Call me crazy, but caramelized onions can do no wrong. Their richness and complexity can elevate a simple dish to an extraordinary experience.
I love them.
And damn, love is a fickle beast.
I have memories - blurred only by my vision - of slicing my way through dozens of onions at my station, the tears stinging my eyes. Learning the ridicule of working on a line. Crying, it seems, is never manly, even if it's caused by cebollas.
Yet, these memories ultimately taught me the power of patience, as I watched -- stirring only ever so often -- those onions sweat down and gradually turn into a rich golden brown, their flavor metamorphosing into a true culinary phenomenon.
You see, onions have a lot of sugar locked up inside of them. It takes patience, a lot of time and a bit of skill to coax those sugars into a caramelized delight instead of an uneven burnt mess.
Fight the urge to stir the pan too often, the onions need contact with the pan to start to turn color. If making caramelized onions, the best tip is to just take your time. When you do stir them, make sure to get the onions that are less cooked on the bottom of the pan, so they cook evenly.
Paula Deen will rejoice, but butter really is a good friend to caramelizing onions. Its not necessary, but it can really help.
It takes a lot of onions to make a good amount of caramelized onions. Because of this, I recommend making a good batch at once.
You can find an appropriate use for caramelized onions with just about anything. I love tossing them with some pasta. I did that here, with italian sausage and spiral pasta. By adding some wilted radicchio some bitterness was introduced to offset the sweet onions .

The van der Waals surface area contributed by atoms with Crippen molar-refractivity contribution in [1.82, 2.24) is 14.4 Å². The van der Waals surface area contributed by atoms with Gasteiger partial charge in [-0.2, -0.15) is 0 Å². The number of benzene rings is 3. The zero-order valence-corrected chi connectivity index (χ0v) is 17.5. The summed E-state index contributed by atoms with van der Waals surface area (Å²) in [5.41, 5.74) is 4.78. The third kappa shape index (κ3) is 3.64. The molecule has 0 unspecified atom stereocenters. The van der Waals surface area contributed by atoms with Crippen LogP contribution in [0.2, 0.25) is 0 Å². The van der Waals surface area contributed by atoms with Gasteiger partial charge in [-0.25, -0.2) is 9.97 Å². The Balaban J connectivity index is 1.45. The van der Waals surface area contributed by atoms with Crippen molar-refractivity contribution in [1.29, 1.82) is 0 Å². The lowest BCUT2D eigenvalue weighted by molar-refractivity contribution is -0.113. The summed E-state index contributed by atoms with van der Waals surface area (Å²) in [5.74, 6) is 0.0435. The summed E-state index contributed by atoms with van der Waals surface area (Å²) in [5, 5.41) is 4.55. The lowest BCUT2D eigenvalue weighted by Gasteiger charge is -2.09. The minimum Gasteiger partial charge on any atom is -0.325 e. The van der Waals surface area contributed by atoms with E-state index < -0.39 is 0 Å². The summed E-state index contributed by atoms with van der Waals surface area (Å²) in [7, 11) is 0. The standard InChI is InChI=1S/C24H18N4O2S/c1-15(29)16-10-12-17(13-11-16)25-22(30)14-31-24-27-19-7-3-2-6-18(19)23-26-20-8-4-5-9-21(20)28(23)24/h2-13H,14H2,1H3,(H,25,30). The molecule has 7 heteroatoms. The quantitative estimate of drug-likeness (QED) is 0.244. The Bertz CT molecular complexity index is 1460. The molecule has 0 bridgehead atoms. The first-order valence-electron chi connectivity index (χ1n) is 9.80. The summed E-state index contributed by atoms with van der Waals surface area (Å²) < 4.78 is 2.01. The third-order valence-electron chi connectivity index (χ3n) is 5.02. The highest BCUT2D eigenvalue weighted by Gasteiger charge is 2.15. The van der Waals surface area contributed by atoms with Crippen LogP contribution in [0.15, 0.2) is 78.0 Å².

Rotini with Carmelized Onions, Italian Sausage
Serves: 4 - 6
Total Time: 35 minutes
- 4 large spanish onions
- 2 Tbsp canola oil, devided
- 1 Tbsp butter (optional)
- 1 pound of whole grain rotini pasta
- 2 links italian sausage, removed from casing (note: I like spicy for this recipe)
- ½ head of radicchio, cored and sliced into ½ inch strips
- ½ cup of pasta water, reserved from cooking pasta
- 2 oz of fresh goat's cheese, crumbled
- Chopped Italian Parsley to garnish
1.) Cut the onions in half, and then remove the top and bottom ends. Cut the onions lengthwise into ⅓-inch strips.
2.) In a large saute pan, or a dutch oven over medium heat, add 1 Tbsp of oil. Add the onions, and cook, stirring occasionally. Cook the onions, adding the butter if you'd like, until they start to take on a deep rich, golden color. You may need to drop the heat if they are cooking too quickly. As they grow darker in color you will need to stir them more often. They will cook for about 20 minutes. When caramelized, set aside to cool
3.) Bring 4 quarts of water to a boil, season with 2 Tbsp of salt. Add your pasta and cook for 2 minute shy of the package directions.
4.) Meanwhile, while your pasta is cooking, heat a large saute pan over medium high heat. Add 2 tsp of oil and the sausage. Cook until the sausage is browned, breaking up into pieces with a wooden spoon.
5.) Too the hot pan add your radicchio and cook quickly to wilt the greens. Add your caramelized onions.
6.) Remove your cooked pasta from the pan, reserving ½ cup of pasta water, and add to the saute pan with the sausage and the onions. Toss the mixture to combine, adding the pasta water to create a light sauce.
7.) Add the goat cheese and serve warm, garnishing with chopped parsley.